#6. Titanoboa

A contemporary of the carbonemys, the titanoboa was the largest snake ever known. This terrifying creature was longer and heavier than any other snake, and it lived for around 10 million years after the extinction of the dinosaurs. A member of the boidae family of non-venomous snakes, the titanoboa likely fed almost exclusively on fish, thriving in the lush tropical climate of South America. More than 28 fossils of the 40-foot-long (12 metres) snake have been discovered, giving palaeontologists extensive insights into the climate and geography of the time.

#7. Gigantopithecus


Primates have a long history dating back to the demise of the dinosaurs 66 million years ago. Nonetheless, early ones were usually tiny and barely resembled anything like a modern ape. However, gigantopithecus was undoubtedly an exception. The aptly named ‘giant ape’ lived in what is now southeast Asia, and it grew to a height of up to 10 feet (3 metres) and weighed over 1,000 pounds (454 kg). The species exhibited enormous sexual dimorphism too, with females being around half the size. Gigantopithecus lived from around nine-million years to 100,000 years ago.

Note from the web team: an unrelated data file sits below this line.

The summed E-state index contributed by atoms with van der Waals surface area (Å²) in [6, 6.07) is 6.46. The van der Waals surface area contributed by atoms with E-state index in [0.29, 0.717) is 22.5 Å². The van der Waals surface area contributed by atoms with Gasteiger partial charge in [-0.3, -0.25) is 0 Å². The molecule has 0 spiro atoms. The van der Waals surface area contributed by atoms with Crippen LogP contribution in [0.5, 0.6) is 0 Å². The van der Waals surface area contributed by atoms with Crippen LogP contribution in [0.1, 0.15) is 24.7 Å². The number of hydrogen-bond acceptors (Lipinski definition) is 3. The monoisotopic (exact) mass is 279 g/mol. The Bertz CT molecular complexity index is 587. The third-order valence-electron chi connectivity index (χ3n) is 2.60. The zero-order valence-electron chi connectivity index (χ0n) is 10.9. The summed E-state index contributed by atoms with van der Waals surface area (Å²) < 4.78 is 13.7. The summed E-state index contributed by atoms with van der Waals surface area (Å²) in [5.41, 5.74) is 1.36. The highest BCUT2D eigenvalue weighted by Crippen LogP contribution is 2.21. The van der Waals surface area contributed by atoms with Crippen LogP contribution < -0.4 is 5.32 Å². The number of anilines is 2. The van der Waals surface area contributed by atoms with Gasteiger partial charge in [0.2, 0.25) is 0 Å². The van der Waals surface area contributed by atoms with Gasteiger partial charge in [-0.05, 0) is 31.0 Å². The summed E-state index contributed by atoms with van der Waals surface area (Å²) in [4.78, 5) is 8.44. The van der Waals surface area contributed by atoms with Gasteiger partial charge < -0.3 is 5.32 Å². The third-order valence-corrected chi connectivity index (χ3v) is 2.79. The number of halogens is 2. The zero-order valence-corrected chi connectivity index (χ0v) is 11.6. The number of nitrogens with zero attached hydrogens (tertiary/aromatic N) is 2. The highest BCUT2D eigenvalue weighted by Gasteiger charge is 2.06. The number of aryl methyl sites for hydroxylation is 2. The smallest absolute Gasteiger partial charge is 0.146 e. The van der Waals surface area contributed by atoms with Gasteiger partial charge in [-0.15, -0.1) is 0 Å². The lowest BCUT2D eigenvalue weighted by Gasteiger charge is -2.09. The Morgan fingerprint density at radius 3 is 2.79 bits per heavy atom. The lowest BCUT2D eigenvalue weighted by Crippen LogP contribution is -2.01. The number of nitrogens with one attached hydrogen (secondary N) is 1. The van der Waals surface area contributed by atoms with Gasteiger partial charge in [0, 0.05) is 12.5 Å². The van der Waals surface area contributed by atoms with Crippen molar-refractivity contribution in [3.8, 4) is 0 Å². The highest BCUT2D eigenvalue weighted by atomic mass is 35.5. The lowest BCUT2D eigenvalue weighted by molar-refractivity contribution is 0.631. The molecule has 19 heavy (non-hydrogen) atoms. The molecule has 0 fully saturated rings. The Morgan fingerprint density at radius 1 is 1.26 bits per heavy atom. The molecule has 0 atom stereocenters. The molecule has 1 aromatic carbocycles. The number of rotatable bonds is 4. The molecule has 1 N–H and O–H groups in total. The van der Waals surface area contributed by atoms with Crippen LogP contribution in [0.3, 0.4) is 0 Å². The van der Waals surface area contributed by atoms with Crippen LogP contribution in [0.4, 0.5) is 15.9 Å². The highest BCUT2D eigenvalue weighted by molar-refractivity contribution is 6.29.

#8. Megalodon

Move along Jaws. Megalodon was a prehistoric shark that made even notorious apex predators like the modern great white shark look like small fish. Megalodon dominated the oceans between 23 and 2.6 million years ago, and it reached lengths of 60 feet (18.3 metres), making it almost three times larger than the biggest of today’s sharks. Dwarfing even the great white shark, the megalodon closely resembled it in terms of appearance, but it would have preyed on much larger animals. After all, it’s teeth are significantly larger than human hands.

#9. Meganeura

It wasn’t only the ancestors of reptiles, mammals and fish that grew to enormous sizes. Meganeura was the largest insect ever known to exist. With a wingspan of 25 inches (64 cm), this ancient predecessor to the dragonfly had a body the size of a domestic cat and lived 300 million years ago during the Carboniferous period. The enormous size of meganeura, among other large insects at the time, has baffled the science world ever since its discovery in 1880. However, it is now believed that much higher oxygen levels of the time allowed for the gigantification of insects.

#10. Phorusrhacid

Also known as terror birds, phorusrhacids were a group of extremely large and fast flightless birds. These ferocious apex predators were armed with sharp beaks and claws that allowed them to literally rip their prey apart, making them much more terrifying than the angriest ostrich ever. Adult birds also grew to 10 feet (3 metres) in height. They lived throughout the Palaeocene and Pleistocene eras until around 1.8 million years ago across the Americas. The only relatives they leave behind are the South American seriemas, a group of small and utterly inoffensive birds.